Free Study Guide for Black Like Me by John Howard Griffin BookNotes|
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In this entry in his diary the author painfully, once again, describes his futile attempts at job-hunting over the last three days. He once again narrates the economics and politics of white racism whereby a Negro can "buy" any item from a drugstore, but he can never sit down and avail of the soda fountain service. The author describes how even a distinguished and famous Negro's humble request for water or his request to be given permission to use the toilet is refused. Instead, he is ordered to go to the nearest Negro cafe, or the nearest Negro rest room, which is usually halfway across town in densely populated areas, or simply non-existent in sparsely populated areas.
Then the author narrates another cruel and brutal aspect of racism -- the use and abuse of Negroes as beasts of burden. The Negroes are wanted only for hard menial labor, without giving them any individual or social rights or privileges. Here one can see how the whites are trying to drive the Negroes out of the plant and eventually out of the state. The white foreman here can be seen as a representative of the entire white society - a society which so completely believes in the subordinate status of the Negroes that they have developed a systematic plan to do away with them as one would do away with rodents or some disease.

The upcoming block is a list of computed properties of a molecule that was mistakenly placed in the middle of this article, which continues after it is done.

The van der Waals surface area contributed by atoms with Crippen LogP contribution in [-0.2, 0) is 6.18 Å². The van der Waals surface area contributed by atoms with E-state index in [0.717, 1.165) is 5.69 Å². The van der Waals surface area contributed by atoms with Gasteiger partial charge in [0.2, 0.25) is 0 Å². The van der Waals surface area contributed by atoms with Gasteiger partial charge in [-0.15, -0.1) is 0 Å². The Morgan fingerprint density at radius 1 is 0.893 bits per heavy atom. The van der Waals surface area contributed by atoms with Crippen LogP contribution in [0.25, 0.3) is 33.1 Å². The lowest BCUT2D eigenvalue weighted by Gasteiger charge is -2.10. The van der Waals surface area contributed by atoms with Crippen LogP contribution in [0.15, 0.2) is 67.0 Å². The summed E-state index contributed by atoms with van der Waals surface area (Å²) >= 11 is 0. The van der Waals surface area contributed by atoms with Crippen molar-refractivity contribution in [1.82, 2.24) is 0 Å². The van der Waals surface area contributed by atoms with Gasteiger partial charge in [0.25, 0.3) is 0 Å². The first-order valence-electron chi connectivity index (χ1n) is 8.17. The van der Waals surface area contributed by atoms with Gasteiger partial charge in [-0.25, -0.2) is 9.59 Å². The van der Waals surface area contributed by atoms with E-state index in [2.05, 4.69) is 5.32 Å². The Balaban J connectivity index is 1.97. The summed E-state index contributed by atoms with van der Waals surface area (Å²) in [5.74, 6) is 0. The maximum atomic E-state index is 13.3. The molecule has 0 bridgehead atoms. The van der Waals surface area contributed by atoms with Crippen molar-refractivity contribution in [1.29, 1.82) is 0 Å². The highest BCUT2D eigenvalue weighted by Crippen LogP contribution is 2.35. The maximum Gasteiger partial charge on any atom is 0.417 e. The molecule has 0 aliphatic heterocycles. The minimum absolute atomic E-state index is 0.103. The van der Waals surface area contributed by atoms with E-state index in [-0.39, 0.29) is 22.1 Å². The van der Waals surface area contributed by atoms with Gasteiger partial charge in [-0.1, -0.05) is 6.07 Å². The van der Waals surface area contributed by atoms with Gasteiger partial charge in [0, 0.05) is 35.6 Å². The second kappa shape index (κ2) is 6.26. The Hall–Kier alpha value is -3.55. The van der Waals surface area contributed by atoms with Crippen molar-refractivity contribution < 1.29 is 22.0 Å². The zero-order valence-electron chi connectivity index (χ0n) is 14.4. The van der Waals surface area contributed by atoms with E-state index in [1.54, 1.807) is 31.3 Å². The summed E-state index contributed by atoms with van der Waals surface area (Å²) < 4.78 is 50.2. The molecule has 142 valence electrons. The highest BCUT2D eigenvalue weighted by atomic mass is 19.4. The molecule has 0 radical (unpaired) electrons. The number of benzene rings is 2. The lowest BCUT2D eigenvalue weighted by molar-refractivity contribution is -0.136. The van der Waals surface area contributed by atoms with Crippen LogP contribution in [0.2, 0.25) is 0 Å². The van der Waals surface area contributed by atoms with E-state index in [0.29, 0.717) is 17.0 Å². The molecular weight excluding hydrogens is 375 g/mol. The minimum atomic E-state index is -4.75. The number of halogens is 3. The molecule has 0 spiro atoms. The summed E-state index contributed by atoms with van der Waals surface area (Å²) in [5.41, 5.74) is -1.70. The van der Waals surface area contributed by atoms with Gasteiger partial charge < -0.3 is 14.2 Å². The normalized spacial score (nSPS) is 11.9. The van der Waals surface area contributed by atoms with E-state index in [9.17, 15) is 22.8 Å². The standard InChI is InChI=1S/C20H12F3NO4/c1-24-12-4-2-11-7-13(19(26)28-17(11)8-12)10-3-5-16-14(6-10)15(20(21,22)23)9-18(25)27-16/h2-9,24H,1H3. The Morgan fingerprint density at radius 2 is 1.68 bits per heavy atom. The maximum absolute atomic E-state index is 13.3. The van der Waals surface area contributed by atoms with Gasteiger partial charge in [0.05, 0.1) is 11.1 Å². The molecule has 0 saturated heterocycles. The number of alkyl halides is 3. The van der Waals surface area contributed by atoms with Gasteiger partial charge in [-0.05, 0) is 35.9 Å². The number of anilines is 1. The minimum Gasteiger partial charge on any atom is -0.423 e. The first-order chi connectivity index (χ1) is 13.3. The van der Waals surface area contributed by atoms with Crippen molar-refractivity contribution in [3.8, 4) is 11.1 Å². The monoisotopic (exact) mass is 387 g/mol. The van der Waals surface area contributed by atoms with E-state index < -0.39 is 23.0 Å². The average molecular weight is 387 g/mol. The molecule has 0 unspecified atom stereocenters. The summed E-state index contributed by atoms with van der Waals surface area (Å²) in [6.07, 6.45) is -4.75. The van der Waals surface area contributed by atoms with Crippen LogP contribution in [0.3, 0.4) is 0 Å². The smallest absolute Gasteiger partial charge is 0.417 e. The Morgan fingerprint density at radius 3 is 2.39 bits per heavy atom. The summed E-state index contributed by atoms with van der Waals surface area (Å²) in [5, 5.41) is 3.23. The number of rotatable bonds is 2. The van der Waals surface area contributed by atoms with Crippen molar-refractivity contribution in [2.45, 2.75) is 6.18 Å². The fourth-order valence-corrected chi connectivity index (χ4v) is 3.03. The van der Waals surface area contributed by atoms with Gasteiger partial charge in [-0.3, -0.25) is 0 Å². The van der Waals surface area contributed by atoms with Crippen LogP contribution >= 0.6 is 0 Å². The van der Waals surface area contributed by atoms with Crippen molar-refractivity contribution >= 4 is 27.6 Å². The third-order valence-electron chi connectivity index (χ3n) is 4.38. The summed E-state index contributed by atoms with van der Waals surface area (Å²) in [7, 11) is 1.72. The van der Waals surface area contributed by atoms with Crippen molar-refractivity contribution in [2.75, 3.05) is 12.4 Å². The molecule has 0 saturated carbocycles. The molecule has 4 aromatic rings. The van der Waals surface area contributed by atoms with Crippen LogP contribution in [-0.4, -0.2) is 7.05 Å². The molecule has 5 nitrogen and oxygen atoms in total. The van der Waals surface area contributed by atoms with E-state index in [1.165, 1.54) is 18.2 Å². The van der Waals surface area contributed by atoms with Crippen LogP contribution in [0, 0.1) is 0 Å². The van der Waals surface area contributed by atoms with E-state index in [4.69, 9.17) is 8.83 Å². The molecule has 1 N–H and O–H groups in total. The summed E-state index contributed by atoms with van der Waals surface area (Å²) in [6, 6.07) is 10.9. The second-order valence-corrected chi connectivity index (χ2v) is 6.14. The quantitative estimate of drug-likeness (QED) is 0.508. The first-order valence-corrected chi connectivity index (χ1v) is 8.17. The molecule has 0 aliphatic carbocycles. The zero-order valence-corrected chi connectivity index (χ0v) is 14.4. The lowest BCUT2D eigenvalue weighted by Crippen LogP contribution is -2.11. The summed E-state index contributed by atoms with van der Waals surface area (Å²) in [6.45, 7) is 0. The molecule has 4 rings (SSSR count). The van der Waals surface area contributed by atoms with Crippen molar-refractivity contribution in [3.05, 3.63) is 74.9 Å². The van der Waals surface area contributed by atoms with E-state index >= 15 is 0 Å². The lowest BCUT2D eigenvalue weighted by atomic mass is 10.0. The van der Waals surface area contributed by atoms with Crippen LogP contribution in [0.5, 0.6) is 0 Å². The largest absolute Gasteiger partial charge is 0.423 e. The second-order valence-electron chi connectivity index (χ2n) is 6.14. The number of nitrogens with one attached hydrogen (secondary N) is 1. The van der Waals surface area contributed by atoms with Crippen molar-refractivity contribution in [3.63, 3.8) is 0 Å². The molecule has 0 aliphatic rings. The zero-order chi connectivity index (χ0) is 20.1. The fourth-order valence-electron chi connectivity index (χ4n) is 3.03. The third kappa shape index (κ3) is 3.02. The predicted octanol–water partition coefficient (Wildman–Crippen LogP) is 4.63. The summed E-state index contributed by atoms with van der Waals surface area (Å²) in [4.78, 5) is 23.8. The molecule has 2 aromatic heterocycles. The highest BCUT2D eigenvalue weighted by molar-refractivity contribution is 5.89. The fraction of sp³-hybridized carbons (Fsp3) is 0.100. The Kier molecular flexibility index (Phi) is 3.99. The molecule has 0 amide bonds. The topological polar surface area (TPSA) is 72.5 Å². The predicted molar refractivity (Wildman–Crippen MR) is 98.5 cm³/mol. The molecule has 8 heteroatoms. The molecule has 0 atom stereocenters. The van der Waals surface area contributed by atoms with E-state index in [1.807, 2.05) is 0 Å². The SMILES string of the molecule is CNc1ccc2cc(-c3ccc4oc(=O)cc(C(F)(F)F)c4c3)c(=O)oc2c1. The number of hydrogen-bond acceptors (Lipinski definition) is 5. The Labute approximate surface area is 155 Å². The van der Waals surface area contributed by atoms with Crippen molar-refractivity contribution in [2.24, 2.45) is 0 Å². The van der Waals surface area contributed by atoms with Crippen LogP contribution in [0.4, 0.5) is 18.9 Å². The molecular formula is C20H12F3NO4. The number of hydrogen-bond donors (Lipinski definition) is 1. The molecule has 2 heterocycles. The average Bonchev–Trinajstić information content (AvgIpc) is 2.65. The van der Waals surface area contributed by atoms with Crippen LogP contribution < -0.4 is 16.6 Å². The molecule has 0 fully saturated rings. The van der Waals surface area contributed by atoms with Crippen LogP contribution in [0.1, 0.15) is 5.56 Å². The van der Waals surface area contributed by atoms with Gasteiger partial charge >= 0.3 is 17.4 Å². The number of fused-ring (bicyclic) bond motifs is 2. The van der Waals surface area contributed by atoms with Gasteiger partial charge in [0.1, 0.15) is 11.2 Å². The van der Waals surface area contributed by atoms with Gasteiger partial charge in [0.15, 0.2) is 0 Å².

The final part of today’s entry in the diary is the author’s description of the environment around him. How even this is colored according to the color of one’s skin. How as a privileged white he had found this beautiful Southern port town, very gracious and pretty. But now as a Negro nothing is the same. Griffin realizes that this is because of the attitude of the people towards him. The atmosphere of a place is entirely different for a Negro and a white. He comes to the conclusion that the Negro acts and reacts differently not because he is Negro, but because he is suppressed. "Fear dims even the sunlight."
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. 09 May 2017